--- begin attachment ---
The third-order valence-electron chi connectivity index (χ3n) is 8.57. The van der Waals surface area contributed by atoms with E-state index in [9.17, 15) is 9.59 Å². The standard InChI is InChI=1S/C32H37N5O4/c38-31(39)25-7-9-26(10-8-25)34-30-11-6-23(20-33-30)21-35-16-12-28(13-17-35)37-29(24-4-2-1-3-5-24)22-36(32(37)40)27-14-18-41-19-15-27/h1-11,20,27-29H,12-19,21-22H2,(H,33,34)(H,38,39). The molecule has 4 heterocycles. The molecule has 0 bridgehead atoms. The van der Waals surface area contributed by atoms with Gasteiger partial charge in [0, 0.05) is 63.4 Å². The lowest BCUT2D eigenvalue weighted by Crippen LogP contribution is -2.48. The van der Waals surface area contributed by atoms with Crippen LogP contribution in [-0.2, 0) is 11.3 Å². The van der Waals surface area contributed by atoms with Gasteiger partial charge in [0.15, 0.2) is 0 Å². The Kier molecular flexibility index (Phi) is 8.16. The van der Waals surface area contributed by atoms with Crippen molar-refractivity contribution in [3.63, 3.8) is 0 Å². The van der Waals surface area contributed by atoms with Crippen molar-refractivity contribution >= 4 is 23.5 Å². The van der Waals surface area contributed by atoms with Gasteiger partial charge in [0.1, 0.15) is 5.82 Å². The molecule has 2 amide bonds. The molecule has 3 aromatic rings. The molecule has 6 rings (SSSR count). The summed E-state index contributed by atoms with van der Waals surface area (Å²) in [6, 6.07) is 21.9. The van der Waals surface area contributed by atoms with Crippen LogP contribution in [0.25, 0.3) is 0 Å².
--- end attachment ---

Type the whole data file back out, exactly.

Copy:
The third-order valence-electron chi connectivity index (χ3n) is 8.57. The van der Waals surface area contributed by atoms with E-state index in [9.17, 15) is 9.59 Å². The standard InChI is InChI=1S/C32H37N5O4/c38-31(39)25-7-9-26(10-8-25)34-30-11-6-23(20-33-30)21-35-16-12-28(13-17-35)37-29(24-4-2-1-3-5-24)22-36(32(37)40)27-14-18-41-19-15-27/h1-11,20,27-29H,12-19,21-22H2,(H,33,34)(H,38,39). The molecule has 4 heterocycles. The molecule has 0 bridgehead atoms. The van der Waals surface area contributed by atoms with Gasteiger partial charge in [0, 0.05) is 63.4 Å². The lowest BCUT2D eigenvalue weighted by Crippen LogP contribution is -2.48. The van der Waals surface area contributed by atoms with Crippen LogP contribution in [-0.2, 0) is 11.3 Å². The van der Waals surface area contributed by atoms with Gasteiger partial charge in [0.15, 0.2) is 0 Å². The Kier molecular flexibility index (Phi) is 8.16. The van der Waals surface area contributed by atoms with Crippen molar-refractivity contribution in [3.63, 3.8) is 0 Å². The van der Waals surface area contributed by atoms with Crippen molar-refractivity contribution >= 4 is 23.5 Å². The van der Waals surface area contributed by atoms with Gasteiger partial charge in [0.1, 0.15) is 5.82 Å². The molecule has 2 amide bonds. The molecule has 3 aromatic rings. The molecule has 6 rings (SSSR count). The summed E-state index contributed by atoms with van der Waals surface area (Å²) in [6, 6.07) is 21.9. The van der Waals surface area contributed by atoms with Crippen LogP contribution in [0.25, 0.3) is 0 Å².